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NFCC calls for additional escape staircases in new high-rise residential buildings

19 December 2022

THE NATIONAL Fire Chiefs Council (NFCC) has released a statement calling on the Government to make it a requirement for all new high-rise residential buildings over 18 metres (or seven storeys) in height to have more than one fire escape staircase. In England, there is currently no maximum height for residential buildings with only one staircase.

The NFCC is urging the Government to adopt the following changes for high-rise residential buildings over 18 metres or seven storeys:

*all new buildings must have more than one protected staircase

*all existing buildings must be retrofitted with sprinklers

*lifts in existing buildings should be installed or replaced for use in an evacuation

Across England, many people live in high-rise blocks of flats with a single staircase. In an evacuation, this means that the same escape route used by residents is also used by firefighters carrying firefighting equipment, and potentially also assisting elderly, disabled and/or vulnerable people to safely evacuate the premises.

Single point of failure

Gavin Tomlinson, chair of the the Protection and Business Safety Scrutiny Committee at the NFCC, said: “In the event of a fire, a correctly designed second staircase removes the risk of a single point of failure, in turn buying critical time for firefighting activities and providing residents with multiple escape routes.”

Evacuation may not always be necessary, as it’s often safe for residents to ‘Stay Put’ in the event of a fire. However, Incident Recording System data on mass evacuations shows that, from 1 April 2019 to 31 March 2022, the London Fire Brigade reported 154 instances of where ten or more people evacuated from a block of flats of at least six storeys. This means nearly 8,500 residents chose to evacuate buildings rather than ‘Stay Put’, either before, during, or after the Fire and Rescue Service arrived on scene.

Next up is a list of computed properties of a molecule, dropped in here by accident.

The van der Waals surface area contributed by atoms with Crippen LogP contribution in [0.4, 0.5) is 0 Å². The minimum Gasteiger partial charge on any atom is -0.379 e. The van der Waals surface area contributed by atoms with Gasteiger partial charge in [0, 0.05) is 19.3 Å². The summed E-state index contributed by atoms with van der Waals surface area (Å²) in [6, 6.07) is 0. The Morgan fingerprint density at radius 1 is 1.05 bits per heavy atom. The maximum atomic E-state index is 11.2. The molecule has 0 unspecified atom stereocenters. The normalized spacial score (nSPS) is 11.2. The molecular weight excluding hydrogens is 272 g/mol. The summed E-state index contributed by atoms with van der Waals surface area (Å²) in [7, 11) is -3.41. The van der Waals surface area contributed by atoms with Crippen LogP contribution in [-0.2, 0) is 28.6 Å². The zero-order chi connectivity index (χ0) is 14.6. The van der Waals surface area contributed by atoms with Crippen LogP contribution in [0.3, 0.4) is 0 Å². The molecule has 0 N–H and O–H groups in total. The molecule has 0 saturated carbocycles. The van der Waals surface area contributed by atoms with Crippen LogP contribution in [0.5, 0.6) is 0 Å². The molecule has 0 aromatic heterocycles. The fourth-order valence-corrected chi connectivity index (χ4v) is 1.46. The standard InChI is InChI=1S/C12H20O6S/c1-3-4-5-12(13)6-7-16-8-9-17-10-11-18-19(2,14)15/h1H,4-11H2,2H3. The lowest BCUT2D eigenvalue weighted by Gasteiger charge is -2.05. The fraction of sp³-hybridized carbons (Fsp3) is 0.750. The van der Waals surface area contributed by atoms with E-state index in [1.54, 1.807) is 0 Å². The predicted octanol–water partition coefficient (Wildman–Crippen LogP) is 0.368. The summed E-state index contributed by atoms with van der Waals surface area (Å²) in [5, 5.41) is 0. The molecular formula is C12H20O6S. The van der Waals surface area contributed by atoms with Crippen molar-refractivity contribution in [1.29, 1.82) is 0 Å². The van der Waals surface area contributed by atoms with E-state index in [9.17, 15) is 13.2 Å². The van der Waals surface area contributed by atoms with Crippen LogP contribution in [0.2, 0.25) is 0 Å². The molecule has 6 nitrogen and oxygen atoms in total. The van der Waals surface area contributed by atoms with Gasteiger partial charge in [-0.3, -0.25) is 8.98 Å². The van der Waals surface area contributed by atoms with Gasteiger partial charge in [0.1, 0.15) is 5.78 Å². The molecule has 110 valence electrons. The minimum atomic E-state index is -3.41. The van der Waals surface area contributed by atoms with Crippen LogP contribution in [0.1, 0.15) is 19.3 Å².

The NFCC’s recommendations could be reinforced by amending the Building regulations or the key Government guidance (ie Approved Document B).

Updated workplan

Mark Hardingham, chair of the NFCC, added: “The Government should be commended on the improvements it has made, such as banning combustible cladding and requiring sprinklers at 11 metres. However, we urge the Government to now publish an updated workplan for the review of Approved Document B in order to afford regulators, the public and the wider fire safety industry confidence that it’s still committed to reform.”

England is an international outlier, with countries such as the United States, Canada and Australia all having height limits. Even within the UK there’s inconsistency as buildings over 18 metres tall in Scotland are required to have multiple staircases.

*Read the NFCC's position statement on single staircases in residential buildings